“Unless you’re there in the chamber tonight, you can’t be heard,” Gladson said.
Previously, Orange officials since July last year would read the public’s written comments to the council aloud at meetings.
During that time, those watching the meeting on TV or online could see the speaker’s name, the subject of their comment, and the time remaining for their comment.
Then officials sought ways to change public access to meetings. Staff proposed ideas such as the use of a live phone line for people to call their comments in, or even having speakers record their comments and submit them.
But officials ultimately opted for the participation model that was on display Tuesday, which some say is even more restrictive.
Gladson said it’s “not what the community had in mind.”
It also wasn’t what Orange Councilwoman Ana Gutierrez had in mind either, she said later during Tuesday night’s city council meeting, when she originally directed staff months ago to explore options for expanding public access.
“There are many people who are not willing to come out, that’s why I thought that … (speakers) could be online and (call their comments in),” she said. “That’s what I thought we were going to be doing.”
Her proposal that night to adopt a public comment format allowing live comments over the phone lacked enough support from her council colleagues, with only Councilwoman Arianna Barrios voting in favor of it.
Councilman Mike Alvarez said if residents are “really passionate about it, they’ll come here” to speak in person.
“I think the way we did it now is the proper way to do it,” he said.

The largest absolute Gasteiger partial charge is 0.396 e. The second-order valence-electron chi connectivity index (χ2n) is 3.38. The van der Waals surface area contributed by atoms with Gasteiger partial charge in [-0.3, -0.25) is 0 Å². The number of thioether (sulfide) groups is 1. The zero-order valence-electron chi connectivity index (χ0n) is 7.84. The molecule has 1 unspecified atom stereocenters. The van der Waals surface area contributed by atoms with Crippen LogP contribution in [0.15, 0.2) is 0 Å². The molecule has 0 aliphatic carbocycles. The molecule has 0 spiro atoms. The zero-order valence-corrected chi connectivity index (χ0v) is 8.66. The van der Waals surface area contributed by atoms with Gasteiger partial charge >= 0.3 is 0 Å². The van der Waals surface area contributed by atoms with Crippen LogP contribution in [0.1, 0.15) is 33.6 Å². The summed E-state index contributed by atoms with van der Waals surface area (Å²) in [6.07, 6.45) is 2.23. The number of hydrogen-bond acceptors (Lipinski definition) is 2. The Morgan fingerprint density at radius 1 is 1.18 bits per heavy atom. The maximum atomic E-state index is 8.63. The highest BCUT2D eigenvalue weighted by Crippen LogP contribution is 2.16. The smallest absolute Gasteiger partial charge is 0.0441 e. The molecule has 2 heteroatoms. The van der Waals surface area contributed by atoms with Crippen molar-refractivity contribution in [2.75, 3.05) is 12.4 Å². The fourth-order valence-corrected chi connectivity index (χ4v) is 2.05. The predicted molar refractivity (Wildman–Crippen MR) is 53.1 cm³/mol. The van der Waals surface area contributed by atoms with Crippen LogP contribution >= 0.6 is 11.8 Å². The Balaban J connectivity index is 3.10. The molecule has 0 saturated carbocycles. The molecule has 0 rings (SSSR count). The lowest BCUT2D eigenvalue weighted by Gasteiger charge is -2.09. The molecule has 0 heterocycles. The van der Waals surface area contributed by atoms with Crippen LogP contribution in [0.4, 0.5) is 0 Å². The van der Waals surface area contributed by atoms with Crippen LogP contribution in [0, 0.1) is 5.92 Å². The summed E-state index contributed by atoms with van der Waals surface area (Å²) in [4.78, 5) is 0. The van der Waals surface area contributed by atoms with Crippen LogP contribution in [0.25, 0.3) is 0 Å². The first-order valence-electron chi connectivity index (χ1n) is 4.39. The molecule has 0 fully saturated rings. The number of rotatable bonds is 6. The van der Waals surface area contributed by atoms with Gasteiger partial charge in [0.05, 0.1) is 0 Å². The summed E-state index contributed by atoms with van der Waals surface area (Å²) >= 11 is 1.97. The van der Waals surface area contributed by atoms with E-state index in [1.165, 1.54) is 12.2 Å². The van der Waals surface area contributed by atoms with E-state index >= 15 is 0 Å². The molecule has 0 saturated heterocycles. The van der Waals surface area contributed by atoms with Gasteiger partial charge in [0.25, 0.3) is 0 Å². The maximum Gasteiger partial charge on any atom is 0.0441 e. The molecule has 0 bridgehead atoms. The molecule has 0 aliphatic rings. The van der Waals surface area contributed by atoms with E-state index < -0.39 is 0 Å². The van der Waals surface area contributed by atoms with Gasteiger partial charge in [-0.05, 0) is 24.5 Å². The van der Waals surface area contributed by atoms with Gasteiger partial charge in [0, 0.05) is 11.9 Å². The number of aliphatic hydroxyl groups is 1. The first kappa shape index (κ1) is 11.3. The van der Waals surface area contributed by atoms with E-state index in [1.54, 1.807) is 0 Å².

“I think we’re actually doing much more” in terms of public access, said Councilman Jon Dumitru, who earlier during the meeting told residents their written comments were still being received and read privately by council members.
“Just for the listening public, your letters are read,” he said. “Your emails are read. I think I can speak for every one of my colleagues as they come in — they are read.”
City Manager Rick Otto said that staff were limited technologically, and had concerns about letting members of the public phone their comments in.
Cities that have successfully incorporated remote public comments over the phone include Santa Ana and Westminster, among others.
Otto said it was staff’s preference to restrict the public to speaking in person.
“It’s important the public understand that as much as we want to try to do all the things they demand, there are constraints,” said Councilman Chip Monaco. “Maybe we can see if there are solutions to (those issues) … that would be fantastic.”
Gladson said these issues aren’t going to go away when the pandemic subsides.
“We will always have people with illnesses, people battling cancer, people who might be single parents and can’t come speak at meetings in person,” she said. “We’re going to have to continue accommodating the public.”
Brandon Pho is a Voice of OC reporter and corps member at Report for America, a GroundTruth initiative. Contact him at email@example.com or on Twitter @photherecord.